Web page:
- if possible, automate the update process of the upstream resources in the base source (ie. shell script);
- avoid using templates to generate dynamic kubernetes manifests.
In the last 2 topics I described the building blocks of our blueprint, next I will briefly discuss another important aspect of our platform, as stated before, having a kubernetes cluster running is just part of the problem, to have a full platform we must tackle other concerns such as security, networking, logging, and auditing, ci/cd, etc.
On this blog post I will only talk about security and networking.
A critical part of any platform is security, if a platform is not secure by default it will eventually lead to higher operational/maintenance costs and in the worst-case scenario, business costs. We all know that it is impossible to foresee all possible threats, so the best approach here is to provide a framework that allows us to protect our platform.
There are multiple solutions for the problem, one of the paths we have chosen was to control all API requests by the using an admission controller, in our case – Gatekeeper, because it allowed us to write our own policies using a known language. Gatekeeper is the first component to be deployed, this way we assure that all other components will comply with our security rules.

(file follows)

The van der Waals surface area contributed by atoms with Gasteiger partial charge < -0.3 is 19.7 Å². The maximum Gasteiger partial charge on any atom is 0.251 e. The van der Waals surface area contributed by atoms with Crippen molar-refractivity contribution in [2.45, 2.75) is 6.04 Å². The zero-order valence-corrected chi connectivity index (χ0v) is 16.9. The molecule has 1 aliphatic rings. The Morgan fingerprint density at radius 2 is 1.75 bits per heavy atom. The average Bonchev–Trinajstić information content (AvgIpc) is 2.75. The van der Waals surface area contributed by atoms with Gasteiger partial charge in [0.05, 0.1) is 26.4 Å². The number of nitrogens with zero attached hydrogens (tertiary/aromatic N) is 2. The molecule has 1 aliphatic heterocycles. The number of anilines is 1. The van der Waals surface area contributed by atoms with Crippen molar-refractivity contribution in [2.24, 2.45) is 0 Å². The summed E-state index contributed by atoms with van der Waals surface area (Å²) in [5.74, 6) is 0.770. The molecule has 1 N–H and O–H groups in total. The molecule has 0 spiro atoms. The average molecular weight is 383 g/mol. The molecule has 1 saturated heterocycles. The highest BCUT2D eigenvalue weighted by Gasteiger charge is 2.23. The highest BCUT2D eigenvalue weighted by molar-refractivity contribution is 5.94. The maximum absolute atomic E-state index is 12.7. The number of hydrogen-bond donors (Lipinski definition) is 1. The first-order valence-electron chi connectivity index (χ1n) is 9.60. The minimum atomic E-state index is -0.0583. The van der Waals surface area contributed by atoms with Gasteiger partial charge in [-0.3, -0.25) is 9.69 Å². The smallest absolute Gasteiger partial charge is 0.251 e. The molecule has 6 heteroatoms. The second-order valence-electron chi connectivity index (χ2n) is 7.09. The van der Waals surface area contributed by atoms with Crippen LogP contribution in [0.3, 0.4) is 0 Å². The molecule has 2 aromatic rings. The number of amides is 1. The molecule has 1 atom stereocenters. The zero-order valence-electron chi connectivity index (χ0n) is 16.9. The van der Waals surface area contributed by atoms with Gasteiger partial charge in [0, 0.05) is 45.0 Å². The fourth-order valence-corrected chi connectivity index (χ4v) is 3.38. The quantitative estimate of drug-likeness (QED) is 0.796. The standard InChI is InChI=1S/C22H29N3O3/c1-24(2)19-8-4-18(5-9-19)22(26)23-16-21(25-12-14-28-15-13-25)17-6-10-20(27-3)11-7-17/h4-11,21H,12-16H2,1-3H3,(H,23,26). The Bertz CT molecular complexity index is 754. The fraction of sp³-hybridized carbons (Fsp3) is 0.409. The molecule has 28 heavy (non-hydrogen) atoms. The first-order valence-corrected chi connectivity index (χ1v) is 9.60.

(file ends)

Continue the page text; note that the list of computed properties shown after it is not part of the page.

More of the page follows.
Some of the topics we covered on security were:
- comply with CIS for Amazon EKS;
- only allow images from repositories we trust, and by trust we mean our own repositories, all images are scanned for virus and vulnerabilities;
- benchmark our cluster using tools like kube-bench on a regular basis.
When you deploy a kubernetes cluster it provides a software defined network ready to be used, but it does not offer a full solution, it is up the platform engineers to adapt it to the platform requirements, in our case the focus was security and making the life easier for the development teams.
Some topics we covered on networking were:
- Network protection, security groups for pods;
- Service mesh out-of-the-box, AWS App Mesh;
- Application disclosure, API gateway integration.
As you can see when building a platform based on kubernetes we need to focus our efforts on multiple fronts and because technologies are always evolving, every platform needs to evolve with them. In the current days there are a lot of tools that allows platform engineers to develop using the same concepts used in software development.
- abstraction of components allows teams to maintain them with the least impact possible for the platform;
- identifying patterns and reuse them as modules assure less maintenance costs of the platform;
- describing your platform using IaC assures stability and developers can always replicate the same environment;
- offering our kubernetes platform as a software artifact it is subjected to the same life cycle of a software product, your team can use the same flow your development teams use.
Thank you for reading this blog post, I hope that my thoughts here can give some contribute to the community of engineers working on a daily basis in the same field.